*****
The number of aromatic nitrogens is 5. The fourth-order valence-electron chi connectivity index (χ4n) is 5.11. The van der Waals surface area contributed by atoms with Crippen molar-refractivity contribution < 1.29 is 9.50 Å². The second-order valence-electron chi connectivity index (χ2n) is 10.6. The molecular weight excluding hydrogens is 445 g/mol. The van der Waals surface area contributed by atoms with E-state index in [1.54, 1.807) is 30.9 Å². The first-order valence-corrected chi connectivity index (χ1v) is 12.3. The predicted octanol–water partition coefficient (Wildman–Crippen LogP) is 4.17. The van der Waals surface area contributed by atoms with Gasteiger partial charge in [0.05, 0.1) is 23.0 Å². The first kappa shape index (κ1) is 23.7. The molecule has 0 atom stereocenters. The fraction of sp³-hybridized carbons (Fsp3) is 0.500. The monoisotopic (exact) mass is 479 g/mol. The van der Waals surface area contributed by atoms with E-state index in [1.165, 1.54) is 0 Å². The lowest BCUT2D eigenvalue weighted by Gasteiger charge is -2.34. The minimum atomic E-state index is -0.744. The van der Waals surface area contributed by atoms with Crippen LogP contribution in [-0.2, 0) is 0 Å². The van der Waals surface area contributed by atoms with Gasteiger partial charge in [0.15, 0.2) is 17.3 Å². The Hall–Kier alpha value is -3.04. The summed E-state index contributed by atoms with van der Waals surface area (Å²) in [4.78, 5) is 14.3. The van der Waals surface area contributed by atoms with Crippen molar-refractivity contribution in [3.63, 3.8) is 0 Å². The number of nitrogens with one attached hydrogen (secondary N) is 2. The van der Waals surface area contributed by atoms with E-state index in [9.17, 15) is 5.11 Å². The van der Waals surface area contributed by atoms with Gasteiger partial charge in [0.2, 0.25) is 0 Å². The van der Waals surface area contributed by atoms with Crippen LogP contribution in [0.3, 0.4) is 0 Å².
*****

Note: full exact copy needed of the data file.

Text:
The number of aromatic nitrogens is 5. The fourth-order valence-electron chi connectivity index (χ4n) is 5.11. The van der Waals surface area contributed by atoms with Crippen molar-refractivity contribution < 1.29 is 9.50 Å². The second-order valence-electron chi connectivity index (χ2n) is 10.6. The molecular weight excluding hydrogens is 445 g/mol. The van der Waals surface area contributed by atoms with E-state index in [1.54, 1.807) is 30.9 Å². The first-order valence-corrected chi connectivity index (χ1v) is 12.3. The predicted octanol–water partition coefficient (Wildman–Crippen LogP) is 4.17. The van der Waals surface area contributed by atoms with Gasteiger partial charge in [0.05, 0.1) is 23.0 Å². The first kappa shape index (κ1) is 23.7. The molecule has 0 atom stereocenters. The fraction of sp³-hybridized carbons (Fsp3) is 0.500. The monoisotopic (exact) mass is 479 g/mol. The van der Waals surface area contributed by atoms with E-state index in [1.165, 1.54) is 0 Å². The lowest BCUT2D eigenvalue weighted by Gasteiger charge is -2.34. The minimum atomic E-state index is -0.744. The van der Waals surface area contributed by atoms with Crippen LogP contribution in [-0.2, 0) is 0 Å². The van der Waals surface area contributed by atoms with Gasteiger partial charge in [0.15, 0.2) is 17.3 Å². The Hall–Kier alpha value is -3.04. The summed E-state index contributed by atoms with van der Waals surface area (Å²) in [4.78, 5) is 14.3. The van der Waals surface area contributed by atoms with Crippen molar-refractivity contribution in [3.63, 3.8) is 0 Å². The number of nitrogens with one attached hydrogen (secondary N) is 2. The van der Waals surface area contributed by atoms with E-state index in [9.17, 15) is 5.11 Å². The van der Waals surface area contributed by atoms with Gasteiger partial charge in [0.2, 0.25) is 0 Å². The van der Waals surface area contributed by atoms with Crippen LogP contribution in [0.3, 0.4) is 0 Å².